In general, there are two main ways for White to handle this line: developing white’s light-squared Bishop to e2 (this usually leads to safe positional plans via queenside or central play) or developing white’s light-squared Bishop to d3 (leading to riskier but highly promising attacking positions via a g2-g4 advance).
We’ll take a glance at both by looking at a couple of Drozdovskij’s games (he favors the Be2 placement), then at the attacking plans by Savchenko (he tends to favor Bd3).
Y.Drozdovskij (2561) - M.Narmontas (2310), Warsaw 2006
1.d4 f5 2.c4 Nf6 3.Nc3 e6 4.Nf3 d5 5.Bf4 c6 6.e3 Be7 (In Y.Drozdovskij - E.Can  Beijing G/25 + 5, 2008 Black gave 6…Bd6 a try. However, after 7.Be2 0-0 8.0-0 b6 9.Qc2 [9.Ne5 was strong] 9...Bb7 10.Bxd6 Qxd6 11.cxd5 Nxd5 12.Rac1 [12.e4 Nxc3 13.bxc3 is obviously good for White] 12...Nd7 13.Rfd1 Kh8 14.h3 White had a clear positional advantage, though he went on to lose a dead won position) 7.Be2 0-0 8.0-0 Ne4 9.Nxe4 fxe4 10.Nd2 Bf6 11.f3 Bxd4 12.exd4 Rxf4 13.fxe4 Rxf1+ 14.Qxf1 Nd7 (14...dxc4 15.Qf2 b5 16.Rf1 Qe7 17.e5 [17.Qg3] 17...Na6 18.Ne4 Bd7 [18...Bb7 19.Nd6] 19.Nf6+ gxf6 [19...Kh8 20.Nxd7 Qxd7 21.Qf8+] 20.exf6 Qf7 21.Bh5 Qxh5 22.f7+ Kf8 23.Qf6) 15.Qf2 Qe7 16.Rf1 b6 17.cxd5 (Stronger was 17.Qg3 Ba6 18.Qc7 dxc4 19.Bxc4 Bxc4 20.Nxc4 Rf8 21.Ne5 Rxf1+ 22.Kxf1 Qf6+ 23.Nf3 Qf7 24.Qxc6 and white’s winning) 17...exd5 18.Bd3 (18.Qg3 was still the way to go) 18...Bb7 19.e5 Rf8 20.Nf3 c5 21.Bb5 cxd4 22.Bxd7 Qxd7 23.Qxd4 Qb5 24.Re1 Ba6 25.e6 Qc5 26.b4 Qd6 27.Qe5 Qe7 28.h3 Bb7 29.Nd4 g6 30.Rc1 Rc8 31.Rxc8+ Bxc8 32.Qb8 Qf8 33.e7 Qe8 34.Nb5 Kg7 35.Qe5+, 1-0.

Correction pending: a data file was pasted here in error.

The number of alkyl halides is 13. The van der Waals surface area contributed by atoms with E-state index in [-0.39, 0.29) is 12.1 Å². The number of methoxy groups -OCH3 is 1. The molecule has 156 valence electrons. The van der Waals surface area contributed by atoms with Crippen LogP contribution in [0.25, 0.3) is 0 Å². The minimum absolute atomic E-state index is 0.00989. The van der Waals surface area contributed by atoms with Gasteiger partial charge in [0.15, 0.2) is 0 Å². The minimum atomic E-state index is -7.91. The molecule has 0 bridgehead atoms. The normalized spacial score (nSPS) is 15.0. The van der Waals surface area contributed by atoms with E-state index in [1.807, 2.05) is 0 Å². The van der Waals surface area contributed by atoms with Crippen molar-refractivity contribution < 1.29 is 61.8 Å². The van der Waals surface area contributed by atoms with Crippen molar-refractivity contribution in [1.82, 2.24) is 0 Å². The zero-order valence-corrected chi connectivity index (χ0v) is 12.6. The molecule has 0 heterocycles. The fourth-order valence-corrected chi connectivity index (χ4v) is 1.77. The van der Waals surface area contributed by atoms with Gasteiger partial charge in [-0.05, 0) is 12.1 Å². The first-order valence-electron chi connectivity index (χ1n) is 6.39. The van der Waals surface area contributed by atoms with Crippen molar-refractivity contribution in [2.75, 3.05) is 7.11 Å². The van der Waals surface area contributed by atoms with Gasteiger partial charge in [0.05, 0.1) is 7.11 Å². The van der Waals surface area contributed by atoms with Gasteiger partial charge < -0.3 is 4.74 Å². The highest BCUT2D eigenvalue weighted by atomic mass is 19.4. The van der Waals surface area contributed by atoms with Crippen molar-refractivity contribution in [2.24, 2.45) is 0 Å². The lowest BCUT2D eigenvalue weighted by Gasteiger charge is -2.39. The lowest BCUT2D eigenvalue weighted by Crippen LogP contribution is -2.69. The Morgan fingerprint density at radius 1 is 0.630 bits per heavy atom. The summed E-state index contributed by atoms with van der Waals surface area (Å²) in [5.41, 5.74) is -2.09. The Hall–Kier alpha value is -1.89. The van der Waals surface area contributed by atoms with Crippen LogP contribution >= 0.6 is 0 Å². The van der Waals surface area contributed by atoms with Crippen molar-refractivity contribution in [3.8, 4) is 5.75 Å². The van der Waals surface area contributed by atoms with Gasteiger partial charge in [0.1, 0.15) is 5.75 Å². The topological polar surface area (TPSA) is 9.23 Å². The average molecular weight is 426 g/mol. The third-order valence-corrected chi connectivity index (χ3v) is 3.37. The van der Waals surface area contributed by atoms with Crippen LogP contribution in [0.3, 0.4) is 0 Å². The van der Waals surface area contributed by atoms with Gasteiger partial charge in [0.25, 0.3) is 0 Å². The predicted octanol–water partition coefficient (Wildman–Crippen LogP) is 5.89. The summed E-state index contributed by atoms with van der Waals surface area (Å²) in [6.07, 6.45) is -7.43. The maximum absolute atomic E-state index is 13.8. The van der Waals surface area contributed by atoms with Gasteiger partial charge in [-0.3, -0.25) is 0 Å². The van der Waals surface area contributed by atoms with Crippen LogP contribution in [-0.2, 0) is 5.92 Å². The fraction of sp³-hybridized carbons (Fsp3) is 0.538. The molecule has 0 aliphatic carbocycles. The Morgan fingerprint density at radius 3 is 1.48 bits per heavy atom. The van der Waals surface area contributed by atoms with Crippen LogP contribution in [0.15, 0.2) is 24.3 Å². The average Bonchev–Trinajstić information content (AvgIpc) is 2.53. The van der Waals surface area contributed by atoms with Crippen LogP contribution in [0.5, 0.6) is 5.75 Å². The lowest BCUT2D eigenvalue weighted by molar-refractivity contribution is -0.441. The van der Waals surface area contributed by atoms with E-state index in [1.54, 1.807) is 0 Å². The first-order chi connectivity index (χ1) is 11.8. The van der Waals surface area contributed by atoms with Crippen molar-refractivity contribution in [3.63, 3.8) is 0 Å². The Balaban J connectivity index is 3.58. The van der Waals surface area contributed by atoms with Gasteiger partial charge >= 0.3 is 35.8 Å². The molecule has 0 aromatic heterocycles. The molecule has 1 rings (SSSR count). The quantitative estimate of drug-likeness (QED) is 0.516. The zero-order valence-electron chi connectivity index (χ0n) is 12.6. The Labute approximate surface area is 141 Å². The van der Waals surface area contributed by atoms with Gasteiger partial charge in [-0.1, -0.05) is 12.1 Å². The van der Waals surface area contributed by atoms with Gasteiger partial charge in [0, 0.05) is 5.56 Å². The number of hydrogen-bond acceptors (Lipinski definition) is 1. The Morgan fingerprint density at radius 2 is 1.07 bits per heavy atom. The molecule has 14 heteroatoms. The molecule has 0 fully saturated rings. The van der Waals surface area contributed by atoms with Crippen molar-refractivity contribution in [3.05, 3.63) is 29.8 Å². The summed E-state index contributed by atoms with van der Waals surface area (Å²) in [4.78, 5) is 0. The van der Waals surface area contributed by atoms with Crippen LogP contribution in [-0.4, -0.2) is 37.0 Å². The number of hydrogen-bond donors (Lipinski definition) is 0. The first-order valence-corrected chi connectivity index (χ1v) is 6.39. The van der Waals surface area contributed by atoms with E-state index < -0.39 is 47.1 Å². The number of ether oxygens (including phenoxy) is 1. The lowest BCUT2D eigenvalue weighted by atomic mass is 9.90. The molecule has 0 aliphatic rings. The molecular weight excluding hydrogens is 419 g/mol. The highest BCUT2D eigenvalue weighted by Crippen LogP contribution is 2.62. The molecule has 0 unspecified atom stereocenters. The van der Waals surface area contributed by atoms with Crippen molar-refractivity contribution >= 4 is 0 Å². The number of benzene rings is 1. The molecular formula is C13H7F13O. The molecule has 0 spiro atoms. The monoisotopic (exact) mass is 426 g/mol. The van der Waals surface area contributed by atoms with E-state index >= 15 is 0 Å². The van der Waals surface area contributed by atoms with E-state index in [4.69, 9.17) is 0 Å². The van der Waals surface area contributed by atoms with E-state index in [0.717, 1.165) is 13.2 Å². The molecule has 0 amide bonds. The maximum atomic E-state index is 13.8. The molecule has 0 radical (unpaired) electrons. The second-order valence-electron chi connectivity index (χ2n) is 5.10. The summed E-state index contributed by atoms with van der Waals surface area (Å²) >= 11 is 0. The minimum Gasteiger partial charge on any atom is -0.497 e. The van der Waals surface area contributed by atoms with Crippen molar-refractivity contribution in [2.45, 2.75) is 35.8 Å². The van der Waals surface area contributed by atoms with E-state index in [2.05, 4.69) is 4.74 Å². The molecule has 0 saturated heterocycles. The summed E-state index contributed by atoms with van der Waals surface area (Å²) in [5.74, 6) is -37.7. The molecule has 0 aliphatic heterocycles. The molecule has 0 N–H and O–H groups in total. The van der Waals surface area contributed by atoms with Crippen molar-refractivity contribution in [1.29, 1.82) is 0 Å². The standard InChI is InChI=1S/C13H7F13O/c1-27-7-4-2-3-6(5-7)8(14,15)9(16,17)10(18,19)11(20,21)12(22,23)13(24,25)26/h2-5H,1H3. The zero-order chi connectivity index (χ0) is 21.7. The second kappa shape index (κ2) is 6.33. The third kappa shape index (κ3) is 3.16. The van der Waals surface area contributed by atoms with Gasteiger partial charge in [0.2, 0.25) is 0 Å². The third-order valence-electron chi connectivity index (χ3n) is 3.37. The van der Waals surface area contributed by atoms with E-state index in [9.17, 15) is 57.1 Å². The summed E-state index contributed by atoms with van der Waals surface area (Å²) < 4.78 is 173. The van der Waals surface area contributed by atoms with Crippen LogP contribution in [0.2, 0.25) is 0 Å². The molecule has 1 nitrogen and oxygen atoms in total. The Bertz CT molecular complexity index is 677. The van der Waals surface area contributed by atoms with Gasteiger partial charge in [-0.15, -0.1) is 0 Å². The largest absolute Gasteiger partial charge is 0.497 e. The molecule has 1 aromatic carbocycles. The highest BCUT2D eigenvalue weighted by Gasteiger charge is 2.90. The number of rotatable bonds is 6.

S.Savchenko (2560) - P.Hoffmann (1546!), Bad Zwesten 2004
1.d4 d5 2.c4 e6 3.Nf3 f5 4.Nc3 Nf6 5.Bf4 c6 6.e3 Be7 (the game S.Savchenko – W.Friedrich (2108), Bad Woerishofen 2004 saw Black try 6…Bd6 but after 7.Bd3 0-0 8.0-0 Bxf4 9.exf4 Ne4 10.Ne5 Nxc3 11.bxc3 White had a clear advantage. This quickly turned into a rout: 11…Qh4 12.g3 Qh6 13.Rb1 g5 14.fxg5 Qxg5 15.f4 Qg7 16.Qe2 Nd7 17.Nxd7 Qxd7 18.Rfe1 Qc7 19.cxd5 cxd5 20.c4 Bd7 21.cxd5 exd5 22.Qe5 Qa5 23.Bb5 Rae8 24.Qxd5+ Kh8 25.Rxe8 Rxe8 26.Qxd7 Re1+ 27.Rxe1 Qxe1+ 28.Kg2, 1-0) 7.h3!? (S.Savchenko - E.Schmittdiel (2483) Bundesliga 2004 went 7.Bd3 0-0 8.Qc2 Ne4 9.g4 Qa5 10.Ke2 Na6 11.a3 Nxc3+ 12.bxc3 dxc4 13.Bxc4 b5 14.Ba2 Nc7 15.Bxc7 Qxc7 16.gxf5 and White won in 28 moves) 7…Ne4 8.g4 g5 (8...Qa5 made more sense) 9.Be5 Bf6 (Losing. Black is very much in the game with 9...0-0) 10.gxf5 Nxc3 11.bxc3 Bxe5 12.Nxe5 h5 13.Be2 Rh7 14.Bxh5+ Ke7 15.Bg6 Qh8 16.Bxh7 Qxh7 17.f6+ Kf8 18.Qg4 Qh4, 1-0. Not a moment too soon! White was about to play 19.Ng6+.
To sum up, you should pay your opponent to continue playing that “unfortunate” move-order – I won’t tell him that he’s tricking himself, and you shouldn’t either! In fact, after wiping him with this line in a game, you should tell him, “The variation I used isn’t very good, but I didn’t know what to do. I suppose I’ll have to play the main line Dutch in future.” Then beat him with this variation again!